Are You Lonesome To Ride? Toyota Kirobo Mini Robot Fits In a Cupholder

FacebookTwitterLinkedIn

Kirobo Mini Toyota robot

Every automaker wants to be a lifestyle brand, but Toyota is showing that it really means this.

At the Paris Motor Show this week, the company has unveiled a tiny $400 robot, dubbed Kirobo Mini, which reacts to human emotions and provides “companionship” to people. Fortune said the pint-sized creation was “designed as a synthetic baby companion in Japan, where plummeting birth rates have left many women childless.”

Toyota’s petite companion is charming attendees at the show ahead of release in Japan next year as a driving and home companion.

Toyota Kirobo Mini press conference

Available at Toyota dealerships in Tokyo beginning next year, the adorable, doe-eyed, plastic-and-metal, squeaky-voiced Kirobi Mini can hold basic conversations while blinking and moving its limbs.

It also comes with a cradle that fits in a car’s cupholder or on the passenger seat, “helping fulfill its role as a cuddly companion always on hand for heart-touching communication,” as Toyota notes in its press release.

Toyota Kirobo Mini robot 2016 Paris Motor Show

Kirobo Mini continues Japan’s love affair with robots, that’s for sure; Honda’s Asimo robot once kicked a soccer ball with President Obama, while SoftBank’s Pepper has proved a hit.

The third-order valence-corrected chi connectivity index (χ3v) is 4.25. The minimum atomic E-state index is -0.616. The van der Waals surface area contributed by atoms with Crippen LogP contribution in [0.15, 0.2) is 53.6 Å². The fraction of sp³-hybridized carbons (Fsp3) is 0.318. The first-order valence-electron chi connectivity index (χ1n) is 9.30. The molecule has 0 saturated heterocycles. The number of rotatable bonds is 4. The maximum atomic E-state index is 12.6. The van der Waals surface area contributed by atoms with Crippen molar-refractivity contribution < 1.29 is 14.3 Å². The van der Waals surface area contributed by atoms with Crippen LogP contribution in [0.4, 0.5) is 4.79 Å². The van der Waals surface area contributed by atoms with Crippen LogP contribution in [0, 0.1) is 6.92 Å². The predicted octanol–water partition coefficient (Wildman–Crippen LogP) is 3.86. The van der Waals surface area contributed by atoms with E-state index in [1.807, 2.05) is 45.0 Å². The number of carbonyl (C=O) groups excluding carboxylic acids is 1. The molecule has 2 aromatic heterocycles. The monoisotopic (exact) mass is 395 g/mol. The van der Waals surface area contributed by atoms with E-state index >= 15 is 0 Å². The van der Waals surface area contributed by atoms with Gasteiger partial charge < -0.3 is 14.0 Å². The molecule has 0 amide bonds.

Toyota describes it as a “compact-sized communication partner bringing smiles to their owners’ faces through daily exchanges in an evolving relationship,” but it’s unclear what Toyota hopes to get out of this.

One automotive application is a quasi-safety feature in which the robot says, “That was scary!” if the driver—of a Toyota, presumably—brakes suddenly. But there’s no predictive warning, for example, if the car speeds up.

The company said it hopes to make communication between humans and machines more like communication between people, according to the Wall Street Journal.

Or maybe it’ll actually be Kirobo Mini—which it first previewed at the 2015 Paris Motor Show—behind the wheel of Toyota’s first “self-driving” car. Below, the slew of videos that Toyota released to demonstrate its little AI:

FacebookTwitterLinkedIn